Click here to read the full article on the importance of long-term digital preservation.

AUPresses Names 103 University Press Publications That #SpeakUP

The Association of University Presses (AUPresses), an organization of 160 mission-driven publishers around the world, is proud to announce more than 100 of the best books, journals, and other publications that embody the ‘Speak UP’ theme of this year’s University Press Week, with events scheduled from Sunday, November 12 to Saturday, November 18.

The publications cover a wide range of subject matter, and many present thought-provoking concepts, new points of view, and ideas that advocate for social change. The topics range from activism and social justice to Black studies, the environment and climate change, business, science, history, education, gender studies, indigenous studies, poetry and fiction, and more. See the complete list here.

What Audiobooks Mean for India

The fervour around the audiobook format never ceases to abate in the United States, the United Kingdom, and Scandinavia. Indeed, that excitement and consumer uptake have continued throughout Europe, and into the domain of Latin America, the Middle East, and Africa. But where do Indian readers and publishers sit with the format?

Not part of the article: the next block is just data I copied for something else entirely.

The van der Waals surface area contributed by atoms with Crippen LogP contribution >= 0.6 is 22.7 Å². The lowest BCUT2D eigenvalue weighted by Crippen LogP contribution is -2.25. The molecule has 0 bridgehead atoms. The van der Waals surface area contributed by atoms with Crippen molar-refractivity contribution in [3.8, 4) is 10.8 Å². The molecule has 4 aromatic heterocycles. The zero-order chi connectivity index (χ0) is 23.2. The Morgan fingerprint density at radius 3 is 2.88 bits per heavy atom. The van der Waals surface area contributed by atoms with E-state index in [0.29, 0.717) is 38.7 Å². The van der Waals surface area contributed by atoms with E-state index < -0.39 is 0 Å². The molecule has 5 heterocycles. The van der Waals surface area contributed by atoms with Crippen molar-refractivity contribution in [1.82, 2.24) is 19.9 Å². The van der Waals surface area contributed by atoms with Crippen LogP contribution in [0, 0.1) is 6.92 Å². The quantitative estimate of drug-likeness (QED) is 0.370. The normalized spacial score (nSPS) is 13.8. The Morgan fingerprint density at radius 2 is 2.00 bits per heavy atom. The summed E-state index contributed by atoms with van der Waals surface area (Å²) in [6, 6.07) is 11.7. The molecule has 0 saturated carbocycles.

Read more to understand the potential for the Indian subcontinent given its wealth of languages, its diaspora, its stories and literature.

Taylor & Francis: A Platform for Pitching Submissions to Its Journals

In Taylor & Francis’ newly opened ‘journal network’, as it’s called, the company has announced that it’s ‘giving authors a bespoke list of journals to consider’ while ‘operating a time-saving transfer service to move the submission to their chosen alternative’.

‘The new platform,’ the company says in its promotional media messaging, ‘has been designed to put researchers in control of the next steps for their research; article submissions will only be transferred to a new journal at the request of the author’. Click here to know more.

Buchmesse’s 75th Year: ‘Frankfurt Academic’ Programming

In the run-up to Frankfurter Buchmesse (October 18 to 22), a look at events shows that while the sold-out Literary Agents and Scouts Center (LitAg) and much of the programming across Messe Frankfurt may be focused on the world book publishing’s trade industry, academic, research, and scholarly publishing also have a substantial presence in the 75th edition of the show. Academic publishers and service providers from Asia are reported by organizers to be returning to Buchmesse, following the pandemic years’ impact on travel.